‘Wentworth’ Season 9 Episode 4 ‘Judas Kiss’ Review

Ferguson’s (Pamela Rabe) cover is blown when a figure from her past arrives at the prison. Ann (Jane Hall) implements an unorthodox method of punishment that leaves Judy (Vivienne Awosoga) in desperate need of medical attention. A tense confrontation leads to a startling discovery for Allie (Kate Jenkinson).

The pacing of the series steadies itself with episode four and turns the action down a couple of notches; this gives us a chance to breathe and digest everything that has occurred over the last few weeks. It is a necessary break, taking the opportunity to tease budding storylines and destructive partnerships within the prison walls. Most of the plot revolves around the several characters plotting against their rivals because who doesn’t have beef at Wentworth?

Ann continues to butt heads with Will (Robbie Magasiva) but ultimately goes too far in her quarrel with Judy. In order to protect her job, the general manager stoops to a distasteful low – was her vulnerability genuine or a ploy for sympathy? Hall steals the spotlight this week, she has proven time and time again to be a wonderful asset to the show; the blatant disregard for human rights, a personal vendetta, her position of power, and a master of manipulation, Ann is despicable; the type of character that we love to hate and Hall is certainly succeeding in preserving this aura.

For fans of the source material, Prisoner, the addition of Tina Bursill will be a trip down memory lane. Bursill previously portrayed Sonia Stevens – played by Sigrid Thornton in Wentworth – and has been reintroduced as Eve Wilder, a former inmate from Blackmoor. There’s an interesting dynamic between Ferguson and Wilder, who is all too familiar with The Freak’s abusive tendencies. It looks like Eve is set to become the gateway Ferguson needs to bring down Jake (Bernard Curry). Does this mean Wilder will team up with The Freak? Or will she be the one expose the truth about her identity?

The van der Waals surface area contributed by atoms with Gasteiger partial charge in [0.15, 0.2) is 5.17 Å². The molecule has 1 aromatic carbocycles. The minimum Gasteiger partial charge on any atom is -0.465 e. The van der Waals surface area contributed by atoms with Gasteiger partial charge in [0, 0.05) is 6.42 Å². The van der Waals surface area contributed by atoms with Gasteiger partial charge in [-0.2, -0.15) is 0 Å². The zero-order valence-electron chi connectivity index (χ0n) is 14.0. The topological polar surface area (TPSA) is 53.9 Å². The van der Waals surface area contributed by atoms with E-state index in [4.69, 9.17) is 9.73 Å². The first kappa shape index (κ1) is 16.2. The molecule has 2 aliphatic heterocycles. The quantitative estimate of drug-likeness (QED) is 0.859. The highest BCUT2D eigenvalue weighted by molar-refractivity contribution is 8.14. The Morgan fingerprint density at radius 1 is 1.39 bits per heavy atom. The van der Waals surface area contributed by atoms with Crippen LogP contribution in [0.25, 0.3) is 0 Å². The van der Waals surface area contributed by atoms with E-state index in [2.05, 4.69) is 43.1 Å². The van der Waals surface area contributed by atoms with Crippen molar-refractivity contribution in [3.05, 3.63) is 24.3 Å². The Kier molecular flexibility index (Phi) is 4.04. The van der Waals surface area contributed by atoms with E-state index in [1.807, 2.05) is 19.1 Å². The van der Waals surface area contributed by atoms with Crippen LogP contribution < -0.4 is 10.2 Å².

A trip to the dentist triggers traumatic memories for Allie and the audience – remember the last time an inmate landed in that chair? She is slowly but surely putting the pieces together over her near-fatal attack and resorts to innovative measures to solve the mystery. At this point, every single staff member should be fired – how hard can it be to keep track of their equipment? No wonder Ann is hellbent on cracking the whip.

The final moments of the episode are it’s saving grace. Lou (Kate Box) and Allie share the screen as Jenkinson delivers a monologue that would make even Ferguson proud. It’s enough to leave you uneasy and agitated, and leads to a surprising confession. The angst is rooted in place. There’s no telling who will meet their demise next, but we do know that Allie is smart enough to bide her time and strike at just the right moment.

‘Judas Kiss’ halts the drama and focuses on establishing conflict. Having Kate Jenkinson back front and centre is a pleasure and hopefully something we will see more frequently coming up. A war is brewing; Ann is hot on Judy’s heels, Ferguson has her sights locked on Jake, and Lou is public enemy number one, but who will be the next to fall?

Rating: 2.5 out of 5.

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